Gude billie, I maun nae wise ca' ye, Lest doon amang the clarts I draw ye.
Abd. 1875  W. Alexander My Ain Folk 180:
Sandy wud maist face his nain gweed-mither aiven.
Ork. 1880  Dennison Sketch-Bk. 18:
Her geud-douchter . . . prayed her for de love o' heevan tae come oot o' the hoose, or sheu wad be brunt.
Kcb. 1894  Crockett Lilac Sunbonnet ix.:
Tam Rogerson's wife's guid-brither's auntie.
Bnff. 1924  Swatches o' Hamespun 42:
Bit gin ye maan hae a gweedsin, fat say ye te Jimmie here?
m.Sc. 1927  J. Buchan Witch Wood v.:
The laird's gude-sister, Mistress Saintserf frae Embro.
Sc. 1947  Scots Mag. (Dec.) 218:
I canna tak' this tae Mackay an' tell him my ain guid-feyther poachit it!

6. Real, genuine, not counterfeit. Now obs. in Eng. Phr. like (a) guid een(s), as if to the manner born, in a natural way, “quite the thing” (Sh. 1955). Ork. 1908  Old-Lore Misc. I. v. 173:
And sittin' on the cungles three o' them playing' awa' like guid eens.
Sh. 1955 10 :
Him cleanin da fireside lek a guid een, readin his book lek a guid een.
Bnff. 1955  Banffshire Jnl. (22 March):
I spoke till a “wax work” figure or I kent fat I wis daein'. . . . Bit aifter hin I saw that she wisna a gweed ane, either!

7. Gen. Phrs. and Combs.: (1) a or ‡some guid mair, ellipt. = a good many more (Abd., Ags. 1955); (2) as gude as, as much as, practically, specif. in Sc. before measures and quantities (Sh., m.Lth., Bwk., Kcb., Uls. 1955); (3) guid and weel, well and good, so be it (Sh., n., m. and s.Sc. 1955); (4) gude-anes, see adj., 2. (1) and 6. above; (5) gweed-aucht, a worth-while possession, a treasure (Abd.7 1925). See Aucht, n.2, 2. (2); (6) guid bit, a long time (Sc. 1900 E.D.D.; Bnff. 1927; Sh., m.Lth., Bwk., wm.Sc., Kcb., Rxb. 1955). Also in n.Eng. and Lon. dial. Phr. a guid bit syne, a long time ago (Id.). See further Bit, n.; (7) guid-bluid, a man of good courage, a brave fellow (Bnff. 1927); (8) Gude Book, the Bible, always with def. art. Gen.Sc.; (9) gude breed, “bread baked for marriages, baptisms, and funerals” (Bwk. 1825 Jam.; ‡Rxb. 1923 Watson W.-B., guid breed), the bread used at Communion (Rxb. 1955); (10) gweed breids, adv., in good favour. Cf. in bad bread, in disfavour, s.v. Breid, n.; (11) good deed, guideed, giddeed, †(a) n., a bribe, favour [O.Sc. guid deid, a benefit, 1616]; (b) adv., in very deed, indeed, certainly, used with mild imprecatory force (Ork. 1911 Handbook Ork. Islands 145, gae deed, 1922 J. Firth Reminisc. 151; Sh., Ork. 1955). Also in 17th c. Eng.; (12) guid een, see 6. above; (13) guid few, see Few; ‡(14) guid folk (fiks), fairies, brownies, elves (Sh. 1866 Edm. Gl.; Cld. 1880 Jam.; Sh., Abd., Ags., Ayr. 1955). Now mostly liter. Cf. (20) and (22); (15) gude forder, see Forder; (16) gude-fores, see Fore, n., 5.; (17) gweed-fraucht-it, -y, generous (Abd. 1923 H. Beaton Benachie 215, 233). See Fraucht; (18) gude-gree, see Gree, n.3; (19) Guid Man, God. Gen. in children's lang. and always with def. art. (Ayr. 1880–90; Gall. 1900 E.D.D.; Sh., ne. and wm.Sc. 1955); (20) gude neebor, a name given to a fairy or brownie. Also goodly —. Cf. (14) and (22); (21) good-neighbourhood, see Neibourheid; (22) good people, the fairies, an anglicised form of (14). Also in Eng. and Ir. dial.; (23) gude-place, Heaven, see Place; (24) good room, see 2. (2); (25) gud-ta-true, adj., worthy of belief, credible (Sh. 1866 Edm. Gl., misprinted -tree); †(26) gude Thursday, the Thursday preceding Good Friday, Maundy Thursday; (27) guid toun, a commendatory title given to a town, now mostly with reference to Edinburgh; (28) gude words, prayers or other devotional formulæ, gen. referring to those repeated by a child (Ork. 1880 Dennison Sketch-Bk. 217; I., n.Sc., Ags., Fif., Ayr., Uls. 1955). Also dim. -wordies, -wirdies; (29) to (be)come guid for, to be surety for (Ork., Cai., Abd., Ags., m.Lth., Kcb., Rxb. 1955). See also Come, v., II. 11.; †(30) to be good my part, to be right, proper, fitting for me (to do something); (31) to gar (someane) as gude, to pay someone back in his own coin. See Gar, v.2, 1., Phr. (2); (32) to gie as gude, to give as much (in retaliation) (Sh., Abd., Ags., m.Lth., Bwk., Ayr. 1955). Cf. to gar as gude, id., s.v. Gar, v.2 (1) Abd. 1787  J. Skinner Amusements (1809) Intro. 25:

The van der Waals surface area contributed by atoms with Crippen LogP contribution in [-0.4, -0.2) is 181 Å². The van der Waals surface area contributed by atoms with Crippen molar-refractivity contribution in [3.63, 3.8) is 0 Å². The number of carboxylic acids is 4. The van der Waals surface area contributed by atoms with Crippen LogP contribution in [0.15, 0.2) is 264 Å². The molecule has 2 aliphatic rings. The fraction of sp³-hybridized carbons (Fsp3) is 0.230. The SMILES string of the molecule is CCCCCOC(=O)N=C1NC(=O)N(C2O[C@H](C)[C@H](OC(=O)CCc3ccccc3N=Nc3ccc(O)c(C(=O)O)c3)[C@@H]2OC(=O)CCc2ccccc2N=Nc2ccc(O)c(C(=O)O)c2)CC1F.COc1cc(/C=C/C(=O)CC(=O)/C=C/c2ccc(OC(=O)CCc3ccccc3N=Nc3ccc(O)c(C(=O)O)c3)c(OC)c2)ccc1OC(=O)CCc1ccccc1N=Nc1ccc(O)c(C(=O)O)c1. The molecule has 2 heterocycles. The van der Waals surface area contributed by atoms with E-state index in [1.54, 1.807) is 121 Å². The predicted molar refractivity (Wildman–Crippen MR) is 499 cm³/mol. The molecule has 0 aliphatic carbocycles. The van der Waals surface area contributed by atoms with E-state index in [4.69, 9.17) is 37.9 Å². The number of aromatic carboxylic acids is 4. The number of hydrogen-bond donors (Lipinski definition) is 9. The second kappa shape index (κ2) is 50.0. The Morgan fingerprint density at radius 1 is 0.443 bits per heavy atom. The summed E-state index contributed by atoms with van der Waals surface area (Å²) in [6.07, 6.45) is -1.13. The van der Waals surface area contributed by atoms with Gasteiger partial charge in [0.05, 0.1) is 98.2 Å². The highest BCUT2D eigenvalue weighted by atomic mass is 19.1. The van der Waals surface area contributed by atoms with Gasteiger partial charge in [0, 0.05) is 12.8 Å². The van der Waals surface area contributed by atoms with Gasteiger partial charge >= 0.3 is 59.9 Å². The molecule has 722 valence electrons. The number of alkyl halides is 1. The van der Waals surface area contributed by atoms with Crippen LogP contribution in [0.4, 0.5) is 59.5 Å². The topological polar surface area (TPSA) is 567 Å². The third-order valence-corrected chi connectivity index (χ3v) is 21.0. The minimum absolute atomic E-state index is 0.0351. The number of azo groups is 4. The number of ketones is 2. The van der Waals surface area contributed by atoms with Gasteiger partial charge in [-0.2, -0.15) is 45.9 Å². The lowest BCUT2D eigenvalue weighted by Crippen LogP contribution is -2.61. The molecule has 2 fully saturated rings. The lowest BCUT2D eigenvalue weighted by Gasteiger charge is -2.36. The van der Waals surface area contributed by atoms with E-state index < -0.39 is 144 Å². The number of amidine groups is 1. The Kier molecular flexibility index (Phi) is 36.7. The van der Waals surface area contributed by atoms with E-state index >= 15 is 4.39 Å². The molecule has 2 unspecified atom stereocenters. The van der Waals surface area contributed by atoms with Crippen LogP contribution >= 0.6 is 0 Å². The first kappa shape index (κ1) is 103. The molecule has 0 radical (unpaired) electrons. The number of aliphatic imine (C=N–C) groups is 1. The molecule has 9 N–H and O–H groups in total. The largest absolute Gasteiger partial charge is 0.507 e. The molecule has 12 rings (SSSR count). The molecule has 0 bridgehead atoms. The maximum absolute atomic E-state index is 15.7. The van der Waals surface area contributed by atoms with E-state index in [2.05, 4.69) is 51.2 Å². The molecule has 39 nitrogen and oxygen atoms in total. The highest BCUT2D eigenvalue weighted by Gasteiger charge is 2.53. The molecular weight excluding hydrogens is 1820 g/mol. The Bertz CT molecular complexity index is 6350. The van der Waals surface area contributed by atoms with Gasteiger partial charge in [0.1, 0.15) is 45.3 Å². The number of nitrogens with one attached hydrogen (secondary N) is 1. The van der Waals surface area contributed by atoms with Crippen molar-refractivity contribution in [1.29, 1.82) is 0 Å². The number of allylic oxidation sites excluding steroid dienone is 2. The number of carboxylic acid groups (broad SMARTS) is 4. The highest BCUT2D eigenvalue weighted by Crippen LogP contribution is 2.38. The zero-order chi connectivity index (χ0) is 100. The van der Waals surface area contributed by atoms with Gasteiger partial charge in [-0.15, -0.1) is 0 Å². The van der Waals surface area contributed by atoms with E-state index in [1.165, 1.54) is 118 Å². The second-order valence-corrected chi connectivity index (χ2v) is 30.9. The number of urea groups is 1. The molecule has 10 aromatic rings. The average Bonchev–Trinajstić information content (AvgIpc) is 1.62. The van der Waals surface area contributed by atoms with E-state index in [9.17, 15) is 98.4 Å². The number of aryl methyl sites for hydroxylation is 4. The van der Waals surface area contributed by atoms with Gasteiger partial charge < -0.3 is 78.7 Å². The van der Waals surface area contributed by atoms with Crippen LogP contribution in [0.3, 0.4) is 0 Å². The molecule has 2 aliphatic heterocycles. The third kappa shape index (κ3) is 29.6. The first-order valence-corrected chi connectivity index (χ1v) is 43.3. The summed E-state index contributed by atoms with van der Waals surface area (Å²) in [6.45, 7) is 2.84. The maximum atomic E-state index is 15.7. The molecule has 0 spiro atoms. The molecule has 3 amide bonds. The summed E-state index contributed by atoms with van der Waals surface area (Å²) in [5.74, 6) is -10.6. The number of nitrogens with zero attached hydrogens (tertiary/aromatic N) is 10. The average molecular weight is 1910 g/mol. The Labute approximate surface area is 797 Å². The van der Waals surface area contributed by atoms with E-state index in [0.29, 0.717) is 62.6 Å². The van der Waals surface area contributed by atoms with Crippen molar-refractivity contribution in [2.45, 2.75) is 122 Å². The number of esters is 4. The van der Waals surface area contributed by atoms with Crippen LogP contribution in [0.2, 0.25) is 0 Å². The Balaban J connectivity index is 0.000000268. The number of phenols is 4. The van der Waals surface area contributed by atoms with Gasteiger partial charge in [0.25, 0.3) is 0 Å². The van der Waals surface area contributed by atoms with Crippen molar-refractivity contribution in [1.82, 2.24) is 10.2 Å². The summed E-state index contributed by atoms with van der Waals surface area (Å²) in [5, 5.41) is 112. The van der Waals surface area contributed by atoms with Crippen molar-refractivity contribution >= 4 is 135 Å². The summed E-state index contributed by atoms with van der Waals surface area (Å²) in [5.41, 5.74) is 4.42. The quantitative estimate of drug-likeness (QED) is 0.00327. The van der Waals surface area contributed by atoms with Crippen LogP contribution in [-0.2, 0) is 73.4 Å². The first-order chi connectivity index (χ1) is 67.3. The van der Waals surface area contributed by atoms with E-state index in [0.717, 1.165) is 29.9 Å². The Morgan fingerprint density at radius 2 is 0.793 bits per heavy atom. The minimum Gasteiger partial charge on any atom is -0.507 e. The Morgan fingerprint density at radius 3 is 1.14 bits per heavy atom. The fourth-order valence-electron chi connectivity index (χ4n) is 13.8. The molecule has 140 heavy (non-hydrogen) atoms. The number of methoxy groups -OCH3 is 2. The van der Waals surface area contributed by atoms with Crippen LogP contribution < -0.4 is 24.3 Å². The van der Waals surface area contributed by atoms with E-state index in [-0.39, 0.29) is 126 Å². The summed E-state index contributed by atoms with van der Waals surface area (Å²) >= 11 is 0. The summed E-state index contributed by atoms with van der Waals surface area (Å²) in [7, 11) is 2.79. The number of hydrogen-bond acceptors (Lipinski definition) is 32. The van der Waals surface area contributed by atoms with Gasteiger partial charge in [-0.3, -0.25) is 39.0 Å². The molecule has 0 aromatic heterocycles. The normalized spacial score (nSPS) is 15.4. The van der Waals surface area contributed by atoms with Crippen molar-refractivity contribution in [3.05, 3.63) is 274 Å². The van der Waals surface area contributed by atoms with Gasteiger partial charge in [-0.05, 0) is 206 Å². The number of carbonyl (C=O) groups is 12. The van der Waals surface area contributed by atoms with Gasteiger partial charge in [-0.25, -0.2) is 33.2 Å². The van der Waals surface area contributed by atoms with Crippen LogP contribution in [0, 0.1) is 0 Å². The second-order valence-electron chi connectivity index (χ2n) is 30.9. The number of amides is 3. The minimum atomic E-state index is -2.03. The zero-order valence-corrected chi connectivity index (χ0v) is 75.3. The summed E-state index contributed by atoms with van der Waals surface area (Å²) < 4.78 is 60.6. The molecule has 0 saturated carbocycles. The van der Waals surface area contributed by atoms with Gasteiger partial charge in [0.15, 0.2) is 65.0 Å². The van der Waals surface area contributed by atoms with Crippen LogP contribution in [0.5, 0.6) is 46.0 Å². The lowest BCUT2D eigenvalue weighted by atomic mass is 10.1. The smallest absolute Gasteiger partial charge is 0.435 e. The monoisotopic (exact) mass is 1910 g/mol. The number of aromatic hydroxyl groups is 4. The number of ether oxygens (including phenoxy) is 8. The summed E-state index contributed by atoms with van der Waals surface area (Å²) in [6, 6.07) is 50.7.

Sae, what avails a leash o' lair Thro' sev'n lang years, and some guid mair.
Abd. 1809  J. Skinner Amusements 77:
It's seven year, and some guid mair, Syn Dutch Mynheer made courtship till her.
(2) Sc. 1825  Jam.:
Ye have as gude's a pund wecht. There were as gude as twenty there.
s.Sc. a.1835  Wilson's Tales of the Borders (1858) XVII. 181:
I had as good as five glasses .
Cai. 1900  E.D.D.:
As geed as twenty.
(3) Per. c.1850  G. Jacque Herd Laddie 24:
If it's His wull to open a way for me, guid and weel.
(7) Edb. 1791  J. Learmont Poems 160:
'Twas nae thro' lack o' doughty lads That lut them carry aff sic blawds; . . . An' lut our guid-bluids a' be kill'd.
(8) Gsw. 1860  J. Young Poorhouse Lays 79:
In the guid-beuk ye read O' Him wha had rarely a biel owre his head.
Abd. 1880  J. Skelton Crookit Meg xiv.:
In spite of the Gude Book and a bit sang at times the house feels lonely.
Abd. 1922  G. P. Dunbar Doric 13:
An' at the gweed byeuk ilky nicht a hale roon 'oor I'll spen'.
wm.Sc. 1955  Bulletin (17 May):
The Good Book becomes a Best Seller — Bible sales are breaking all records.
(10) Abd. 1930 1 :
Meggie is gweed breids wi' the maister, her bein' sae gleg i' the uptak.
(11) (a) Bnff. 1717  in J. F. S. Gordon Chrons. Keith (1880) 90:
The common report was, that the sd. Alexr. had got good deed from J — to hold his peace.
(b) Ork. 1880  Dennison Sketch-Bk. 10:
I ax your pardin mem, says Jock; bit giddeed I toucht ye wad no' be eeble tae come oot yoursel'.
Ork. 1929  Marw.: